McCann Does ‘Right Thing’ for Wendy’s

NEW YORK Wendy’s today unveiled a new national ad campaign from Interpublic Group’s McCann Erickson.

The work for the Dublin, Ohio-based fast-food chain, which ranks third behind McDonald’s and Burger King, introduces the tagline “Do what tastes right,” which replaces “It’s better here.”

Ads largely eschew the folksy tone of past campaigns and take a stab at edgy humor.

In one spot touting the spicy chicken sandwich, a man sits at his dining room table unwrapping the item. Before he can pick it up, the spicy sandwich burns a hole through his table, falls into the apartment below, then into the parking garage, then into a subway car, and then into a tunnel, where two stunned workers stare at it before it falls to hell, where a red-suited demon finds it too hot to handle.

Ads promoting the overall brand, as well as specific products, will be in the media mix, which includes TV, radio, outdoor and online executions. The overall theme is the uniqueness of Wendy’s offering (such as offering square burgers instead of round) as well as the freshness of its ingredients and variety of menu choices.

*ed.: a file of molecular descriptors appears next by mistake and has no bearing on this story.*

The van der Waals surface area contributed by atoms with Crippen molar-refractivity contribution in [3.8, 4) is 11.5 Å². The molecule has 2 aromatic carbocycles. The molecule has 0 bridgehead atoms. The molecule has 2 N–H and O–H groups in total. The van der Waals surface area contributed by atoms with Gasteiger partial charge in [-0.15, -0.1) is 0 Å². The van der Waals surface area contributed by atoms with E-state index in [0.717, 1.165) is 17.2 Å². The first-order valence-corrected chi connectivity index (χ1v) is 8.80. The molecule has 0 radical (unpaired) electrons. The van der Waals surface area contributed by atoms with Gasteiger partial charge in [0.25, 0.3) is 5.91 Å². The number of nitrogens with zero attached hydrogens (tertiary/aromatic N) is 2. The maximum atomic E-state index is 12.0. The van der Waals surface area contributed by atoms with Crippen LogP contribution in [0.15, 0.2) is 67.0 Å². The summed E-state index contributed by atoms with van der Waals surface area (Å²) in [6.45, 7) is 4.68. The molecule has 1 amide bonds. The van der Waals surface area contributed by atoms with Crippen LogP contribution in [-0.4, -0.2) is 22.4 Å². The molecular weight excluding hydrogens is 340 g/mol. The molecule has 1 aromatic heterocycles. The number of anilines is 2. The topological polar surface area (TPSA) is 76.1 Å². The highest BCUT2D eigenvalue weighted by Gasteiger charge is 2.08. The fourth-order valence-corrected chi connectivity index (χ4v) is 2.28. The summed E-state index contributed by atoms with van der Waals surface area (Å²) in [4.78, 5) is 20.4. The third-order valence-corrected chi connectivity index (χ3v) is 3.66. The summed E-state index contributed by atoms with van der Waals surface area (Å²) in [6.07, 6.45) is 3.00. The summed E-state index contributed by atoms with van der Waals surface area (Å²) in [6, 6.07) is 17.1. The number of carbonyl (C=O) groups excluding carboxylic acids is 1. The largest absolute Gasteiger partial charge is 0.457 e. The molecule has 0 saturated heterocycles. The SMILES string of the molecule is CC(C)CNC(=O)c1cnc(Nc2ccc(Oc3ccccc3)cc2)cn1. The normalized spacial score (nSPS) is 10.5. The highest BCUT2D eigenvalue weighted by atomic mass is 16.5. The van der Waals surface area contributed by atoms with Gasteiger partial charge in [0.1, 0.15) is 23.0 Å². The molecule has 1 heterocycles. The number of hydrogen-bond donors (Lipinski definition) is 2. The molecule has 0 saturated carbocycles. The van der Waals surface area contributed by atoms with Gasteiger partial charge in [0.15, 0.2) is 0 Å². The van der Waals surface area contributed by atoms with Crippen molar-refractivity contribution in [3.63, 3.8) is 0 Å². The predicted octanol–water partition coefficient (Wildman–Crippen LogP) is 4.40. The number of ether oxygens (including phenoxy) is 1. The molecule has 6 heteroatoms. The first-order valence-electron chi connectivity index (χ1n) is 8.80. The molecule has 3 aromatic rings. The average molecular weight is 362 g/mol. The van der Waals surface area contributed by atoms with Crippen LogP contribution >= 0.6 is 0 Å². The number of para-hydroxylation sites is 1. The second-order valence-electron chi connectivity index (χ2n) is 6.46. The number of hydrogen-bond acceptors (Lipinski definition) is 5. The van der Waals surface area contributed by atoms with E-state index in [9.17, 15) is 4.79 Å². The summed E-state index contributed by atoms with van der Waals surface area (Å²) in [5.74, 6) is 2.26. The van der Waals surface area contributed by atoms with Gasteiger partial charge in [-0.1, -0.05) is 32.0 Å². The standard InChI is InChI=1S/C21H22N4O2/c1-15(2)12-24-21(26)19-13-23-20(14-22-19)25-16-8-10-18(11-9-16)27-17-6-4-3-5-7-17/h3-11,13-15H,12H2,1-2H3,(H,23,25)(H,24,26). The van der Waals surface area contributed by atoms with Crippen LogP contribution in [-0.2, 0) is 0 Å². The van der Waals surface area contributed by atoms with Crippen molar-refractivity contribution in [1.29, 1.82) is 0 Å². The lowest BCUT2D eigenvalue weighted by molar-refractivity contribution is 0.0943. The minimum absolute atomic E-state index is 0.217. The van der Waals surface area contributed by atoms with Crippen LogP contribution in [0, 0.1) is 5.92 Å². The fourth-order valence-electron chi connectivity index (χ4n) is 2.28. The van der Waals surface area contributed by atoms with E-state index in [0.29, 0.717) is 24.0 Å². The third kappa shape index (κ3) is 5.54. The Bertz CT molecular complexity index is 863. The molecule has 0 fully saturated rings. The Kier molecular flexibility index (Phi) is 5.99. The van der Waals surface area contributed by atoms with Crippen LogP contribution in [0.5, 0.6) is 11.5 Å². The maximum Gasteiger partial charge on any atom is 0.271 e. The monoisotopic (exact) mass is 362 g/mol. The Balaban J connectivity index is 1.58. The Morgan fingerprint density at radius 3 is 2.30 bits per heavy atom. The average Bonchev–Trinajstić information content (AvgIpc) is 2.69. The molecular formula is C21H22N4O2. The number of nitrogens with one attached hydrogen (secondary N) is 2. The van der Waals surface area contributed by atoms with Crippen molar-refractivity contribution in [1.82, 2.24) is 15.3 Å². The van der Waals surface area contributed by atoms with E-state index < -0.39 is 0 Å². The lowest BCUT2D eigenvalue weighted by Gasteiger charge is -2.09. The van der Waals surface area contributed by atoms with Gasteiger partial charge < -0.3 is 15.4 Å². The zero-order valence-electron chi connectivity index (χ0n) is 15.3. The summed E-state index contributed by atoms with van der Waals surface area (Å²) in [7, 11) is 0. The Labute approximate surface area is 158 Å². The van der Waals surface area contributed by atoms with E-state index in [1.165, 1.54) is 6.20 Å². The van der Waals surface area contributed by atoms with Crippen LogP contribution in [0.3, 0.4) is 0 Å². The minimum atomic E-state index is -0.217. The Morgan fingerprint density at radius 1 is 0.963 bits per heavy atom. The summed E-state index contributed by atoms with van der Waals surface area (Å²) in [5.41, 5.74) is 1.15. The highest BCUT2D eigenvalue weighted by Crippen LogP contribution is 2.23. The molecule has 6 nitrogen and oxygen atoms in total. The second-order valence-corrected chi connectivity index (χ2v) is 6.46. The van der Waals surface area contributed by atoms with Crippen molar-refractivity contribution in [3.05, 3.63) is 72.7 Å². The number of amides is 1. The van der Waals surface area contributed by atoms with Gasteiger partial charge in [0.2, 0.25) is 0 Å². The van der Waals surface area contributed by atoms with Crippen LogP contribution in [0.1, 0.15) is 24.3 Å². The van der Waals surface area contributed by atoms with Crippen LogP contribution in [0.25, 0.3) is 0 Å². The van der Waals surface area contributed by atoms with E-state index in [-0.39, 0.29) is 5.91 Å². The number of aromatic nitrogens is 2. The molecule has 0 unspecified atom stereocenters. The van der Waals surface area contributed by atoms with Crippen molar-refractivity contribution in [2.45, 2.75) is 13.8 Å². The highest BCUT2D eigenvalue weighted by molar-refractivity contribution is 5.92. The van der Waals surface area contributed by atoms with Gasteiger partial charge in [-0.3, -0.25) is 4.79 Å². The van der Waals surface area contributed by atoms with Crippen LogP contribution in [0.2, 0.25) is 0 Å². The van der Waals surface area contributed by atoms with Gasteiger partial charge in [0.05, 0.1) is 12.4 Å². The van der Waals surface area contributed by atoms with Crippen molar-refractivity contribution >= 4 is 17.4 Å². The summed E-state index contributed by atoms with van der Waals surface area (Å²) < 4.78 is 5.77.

The client spent $360 million on ads last year, per Nielsen Monitor-Plus.

During a press conference here today at McCann’s headquarters, client CMO Ian Rowden candidly described the damage the now infamous finger hoax, its competitors’ successful turnaround efforts and the lack of a cohesive ad campaign have done to the former darling of the fast-food industry.

“The offerings consumers faced in our world have changed a lot and choices they have changed a lot,” Rowden said.”Our competitors quite simply got better at what they do, and Wendy’s has been in a period of transition, particularly from an advertising perspective. We have been somewhat out of the dialogue over time, and it’s time for us to take some fairly decisive action on a number of fronts.”

Rowden said the overall Wendy’s marketing budget would increase this year, but he did not specify how much would be spent on measured media. He joined Wendy’s five months ago from Callaway Golf.

Ads break May 25 during the season finales of American Idol, Lost and Alias.

Wendy’s has struggled with finding the right ad approach since its founder and longtime pitchman Dave Thomas died three years ago.

The creative approach was notably in flux last year. McCann’s fictitious “Mr. Wendy,” a well-meaning but annoying, unofficial spokesman, made his debut last February but was out of ads by November.

New York-based McCann has held the account since August 2002.

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